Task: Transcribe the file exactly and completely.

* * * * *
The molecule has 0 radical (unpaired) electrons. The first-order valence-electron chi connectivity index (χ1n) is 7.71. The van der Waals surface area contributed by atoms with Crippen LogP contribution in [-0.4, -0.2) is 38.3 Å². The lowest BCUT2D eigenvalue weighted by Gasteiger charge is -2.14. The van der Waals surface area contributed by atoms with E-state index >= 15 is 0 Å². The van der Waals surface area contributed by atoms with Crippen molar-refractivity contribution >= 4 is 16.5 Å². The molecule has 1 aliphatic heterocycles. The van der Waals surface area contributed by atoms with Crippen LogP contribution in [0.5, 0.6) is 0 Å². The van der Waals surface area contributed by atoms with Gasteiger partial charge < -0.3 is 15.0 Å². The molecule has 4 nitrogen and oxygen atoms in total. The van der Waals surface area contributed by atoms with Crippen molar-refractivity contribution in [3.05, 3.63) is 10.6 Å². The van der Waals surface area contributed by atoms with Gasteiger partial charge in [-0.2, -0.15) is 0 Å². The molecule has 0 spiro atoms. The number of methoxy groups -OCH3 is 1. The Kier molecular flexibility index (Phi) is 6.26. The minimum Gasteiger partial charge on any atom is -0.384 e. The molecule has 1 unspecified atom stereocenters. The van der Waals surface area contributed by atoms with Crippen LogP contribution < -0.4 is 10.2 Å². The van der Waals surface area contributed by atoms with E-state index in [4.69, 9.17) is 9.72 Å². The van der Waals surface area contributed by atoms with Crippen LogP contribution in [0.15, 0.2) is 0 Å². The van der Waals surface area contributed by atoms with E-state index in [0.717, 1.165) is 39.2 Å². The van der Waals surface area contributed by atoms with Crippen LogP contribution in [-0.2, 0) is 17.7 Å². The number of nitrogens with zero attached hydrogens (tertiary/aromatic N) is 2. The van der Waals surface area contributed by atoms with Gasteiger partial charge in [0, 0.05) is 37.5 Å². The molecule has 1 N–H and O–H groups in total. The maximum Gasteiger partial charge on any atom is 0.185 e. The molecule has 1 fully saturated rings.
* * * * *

The molecule has 0 radical (unpaired) electrons. The first-order valence-electron chi connectivity index (χ1n) is 7.71. The van der Waals surface area contributed by atoms with Crippen LogP contribution in [-0.4, -0.2) is 38.3 Å². The lowest BCUT2D eigenvalue weighted by Gasteiger charge is -2.14. The van der Waals surface area contributed by atoms with E-state index >= 15 is 0 Å². The van der Waals surface area contributed by atoms with Crippen molar-refractivity contribution >= 4 is 16.5 Å². The molecule has 1 aliphatic heterocycles. The van der Waals surface area contributed by atoms with Crippen LogP contribution in [0.5, 0.6) is 0 Å². The van der Waals surface area contributed by atoms with Gasteiger partial charge < -0.3 is 15.0 Å². The molecule has 4 nitrogen and oxygen atoms in total. The van der Waals surface area contributed by atoms with Crippen molar-refractivity contribution in [3.05, 3.63) is 10.6 Å². The van der Waals surface area contributed by atoms with Gasteiger partial charge in [-0.2, -0.15) is 0 Å². The molecule has 0 spiro atoms. The number of methoxy groups -OCH3 is 1. The Kier molecular flexibility index (Phi) is 6.26. The minimum Gasteiger partial charge on any atom is -0.384 e. The molecule has 1 unspecified atom stereocenters. The van der Waals surface area contributed by atoms with Crippen LogP contribution < -0.4 is 10.2 Å². The van der Waals surface area contributed by atoms with E-state index in [4.69, 9.17) is 9.72 Å². The van der Waals surface area contributed by atoms with Crippen LogP contribution in [0.15, 0.2) is 0 Å². The van der Waals surface area contributed by atoms with E-state index in [0.717, 1.165) is 39.2 Å². The van der Waals surface area contributed by atoms with Crippen LogP contribution in [-0.2, 0) is 17.7 Å². The number of nitrogens with zero attached hydrogens (tertiary/aromatic N) is 2. The van der Waals surface area contributed by atoms with Gasteiger partial charge in [0, 0.05) is 37.5 Å². The molecule has 1 N–H and O–H groups in total. The maximum Gasteiger partial charge on any atom is 0.185 e. The molecule has 1 fully saturated rings.